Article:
DP13432 Monetary and Fiscal Policy when People have Finite Lives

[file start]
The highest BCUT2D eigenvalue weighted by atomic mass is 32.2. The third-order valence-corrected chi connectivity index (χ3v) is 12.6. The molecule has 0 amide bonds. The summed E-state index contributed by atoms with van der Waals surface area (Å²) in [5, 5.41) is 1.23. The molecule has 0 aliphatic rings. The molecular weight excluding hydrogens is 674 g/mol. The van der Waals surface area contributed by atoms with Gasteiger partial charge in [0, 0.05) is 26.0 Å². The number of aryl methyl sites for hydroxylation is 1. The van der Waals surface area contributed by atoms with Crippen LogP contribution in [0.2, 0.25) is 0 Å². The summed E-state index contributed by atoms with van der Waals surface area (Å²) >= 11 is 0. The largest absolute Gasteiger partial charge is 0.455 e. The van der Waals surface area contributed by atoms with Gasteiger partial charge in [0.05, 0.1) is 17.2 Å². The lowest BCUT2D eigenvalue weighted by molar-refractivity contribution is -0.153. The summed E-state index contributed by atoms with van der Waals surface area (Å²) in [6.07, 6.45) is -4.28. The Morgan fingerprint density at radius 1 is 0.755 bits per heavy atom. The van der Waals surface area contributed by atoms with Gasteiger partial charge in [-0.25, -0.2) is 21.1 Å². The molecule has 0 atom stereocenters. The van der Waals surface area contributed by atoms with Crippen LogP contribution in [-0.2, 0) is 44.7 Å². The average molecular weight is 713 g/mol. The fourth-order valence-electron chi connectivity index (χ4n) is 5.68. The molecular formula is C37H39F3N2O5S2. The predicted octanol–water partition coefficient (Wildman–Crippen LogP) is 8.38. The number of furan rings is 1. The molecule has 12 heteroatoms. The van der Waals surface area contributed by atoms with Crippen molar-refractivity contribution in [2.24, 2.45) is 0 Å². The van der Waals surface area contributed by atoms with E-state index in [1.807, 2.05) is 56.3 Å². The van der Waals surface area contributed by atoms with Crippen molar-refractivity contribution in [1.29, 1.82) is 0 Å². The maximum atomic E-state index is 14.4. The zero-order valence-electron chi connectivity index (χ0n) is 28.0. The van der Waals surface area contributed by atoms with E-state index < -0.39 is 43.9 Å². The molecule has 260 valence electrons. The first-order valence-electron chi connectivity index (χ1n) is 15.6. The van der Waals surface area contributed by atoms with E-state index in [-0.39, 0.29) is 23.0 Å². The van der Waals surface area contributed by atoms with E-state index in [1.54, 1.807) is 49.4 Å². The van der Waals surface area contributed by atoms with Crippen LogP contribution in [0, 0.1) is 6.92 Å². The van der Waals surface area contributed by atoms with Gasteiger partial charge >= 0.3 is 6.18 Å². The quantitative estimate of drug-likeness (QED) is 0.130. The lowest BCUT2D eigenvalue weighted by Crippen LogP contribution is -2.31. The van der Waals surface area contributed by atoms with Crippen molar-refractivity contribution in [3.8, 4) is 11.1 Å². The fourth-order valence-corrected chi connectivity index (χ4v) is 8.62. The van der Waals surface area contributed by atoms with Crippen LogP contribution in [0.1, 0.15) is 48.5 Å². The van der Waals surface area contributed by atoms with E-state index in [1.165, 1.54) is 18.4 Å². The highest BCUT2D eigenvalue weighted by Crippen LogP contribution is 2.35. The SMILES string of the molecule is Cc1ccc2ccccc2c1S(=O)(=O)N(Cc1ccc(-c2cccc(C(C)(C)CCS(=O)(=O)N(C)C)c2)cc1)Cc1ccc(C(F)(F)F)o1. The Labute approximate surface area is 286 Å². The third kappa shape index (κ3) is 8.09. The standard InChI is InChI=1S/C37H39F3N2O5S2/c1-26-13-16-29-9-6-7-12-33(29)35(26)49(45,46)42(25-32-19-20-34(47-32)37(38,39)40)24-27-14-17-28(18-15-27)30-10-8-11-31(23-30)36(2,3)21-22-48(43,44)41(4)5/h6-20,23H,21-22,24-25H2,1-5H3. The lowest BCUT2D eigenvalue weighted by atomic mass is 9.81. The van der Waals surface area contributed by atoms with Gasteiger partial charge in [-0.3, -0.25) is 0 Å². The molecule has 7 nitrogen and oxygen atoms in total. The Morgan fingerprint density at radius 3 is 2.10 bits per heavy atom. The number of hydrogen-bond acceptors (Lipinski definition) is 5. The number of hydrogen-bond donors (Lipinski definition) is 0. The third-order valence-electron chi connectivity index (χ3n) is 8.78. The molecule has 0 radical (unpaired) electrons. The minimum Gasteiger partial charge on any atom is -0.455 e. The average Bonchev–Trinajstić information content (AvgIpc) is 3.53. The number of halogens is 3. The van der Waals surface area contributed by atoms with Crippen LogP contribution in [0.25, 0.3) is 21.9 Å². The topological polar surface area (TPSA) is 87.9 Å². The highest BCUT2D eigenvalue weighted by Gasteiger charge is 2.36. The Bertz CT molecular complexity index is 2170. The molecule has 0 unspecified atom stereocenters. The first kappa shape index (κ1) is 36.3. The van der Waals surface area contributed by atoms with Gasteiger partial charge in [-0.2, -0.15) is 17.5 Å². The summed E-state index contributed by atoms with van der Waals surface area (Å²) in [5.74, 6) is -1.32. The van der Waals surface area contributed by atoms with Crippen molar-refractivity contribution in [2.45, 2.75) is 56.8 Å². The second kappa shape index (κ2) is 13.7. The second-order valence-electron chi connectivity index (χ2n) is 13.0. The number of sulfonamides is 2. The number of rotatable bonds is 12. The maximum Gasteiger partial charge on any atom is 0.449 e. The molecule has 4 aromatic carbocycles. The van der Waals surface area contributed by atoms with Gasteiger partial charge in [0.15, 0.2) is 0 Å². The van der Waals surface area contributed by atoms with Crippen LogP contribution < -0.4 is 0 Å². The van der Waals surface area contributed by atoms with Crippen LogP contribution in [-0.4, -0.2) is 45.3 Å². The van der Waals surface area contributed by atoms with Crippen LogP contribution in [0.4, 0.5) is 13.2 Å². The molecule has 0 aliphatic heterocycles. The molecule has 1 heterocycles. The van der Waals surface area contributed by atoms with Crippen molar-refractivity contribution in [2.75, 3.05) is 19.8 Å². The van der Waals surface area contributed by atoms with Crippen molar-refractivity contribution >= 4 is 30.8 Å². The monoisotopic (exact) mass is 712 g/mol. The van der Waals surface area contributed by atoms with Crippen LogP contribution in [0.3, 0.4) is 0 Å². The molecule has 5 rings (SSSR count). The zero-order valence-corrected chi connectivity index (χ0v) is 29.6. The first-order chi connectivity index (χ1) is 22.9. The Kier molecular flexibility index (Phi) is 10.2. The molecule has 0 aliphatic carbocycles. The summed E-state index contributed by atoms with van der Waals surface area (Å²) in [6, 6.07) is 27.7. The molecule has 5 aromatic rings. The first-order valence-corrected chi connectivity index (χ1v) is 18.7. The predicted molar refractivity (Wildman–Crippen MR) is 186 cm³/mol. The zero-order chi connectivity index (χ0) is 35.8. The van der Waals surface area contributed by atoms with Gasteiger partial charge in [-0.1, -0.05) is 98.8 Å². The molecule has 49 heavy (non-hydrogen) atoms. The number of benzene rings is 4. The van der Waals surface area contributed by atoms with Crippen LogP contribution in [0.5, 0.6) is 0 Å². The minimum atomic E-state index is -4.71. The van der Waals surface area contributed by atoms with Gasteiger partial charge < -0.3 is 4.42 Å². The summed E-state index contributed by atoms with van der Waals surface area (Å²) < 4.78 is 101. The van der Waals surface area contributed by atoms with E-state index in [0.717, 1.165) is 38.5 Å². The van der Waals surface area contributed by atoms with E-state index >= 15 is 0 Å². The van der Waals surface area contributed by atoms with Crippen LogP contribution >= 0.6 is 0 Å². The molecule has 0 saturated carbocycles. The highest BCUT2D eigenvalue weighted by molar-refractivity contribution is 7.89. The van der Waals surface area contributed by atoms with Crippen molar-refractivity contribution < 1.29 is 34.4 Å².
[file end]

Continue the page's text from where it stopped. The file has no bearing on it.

For at least three decades, the New-Keynesian representative agent model has been the preferred vehicle for analyzing the interaction of fiscal and monetary policy with the behavior of private agents in markets. We argue that the Overlapping Generations (OLG) model is an attractive alternative and that a number of features of real world economies arise naturally in a long-lived version of this model when it is calibrated to the U.S. income profile. These features include 1) the transmission of monetary shocks to real quantities, 2) excess volatility of real asset prices and 3) the existence of decade long periods with negative real interest rates. We provide an example of a sixty-two generation OLG model where all of these features arise in a dynamically effcient competitive equilibrium with complete markets in which money has positive value. Our results hold even in the case in which both monetary and fiscal policies are active in the sense of Leeper (1991).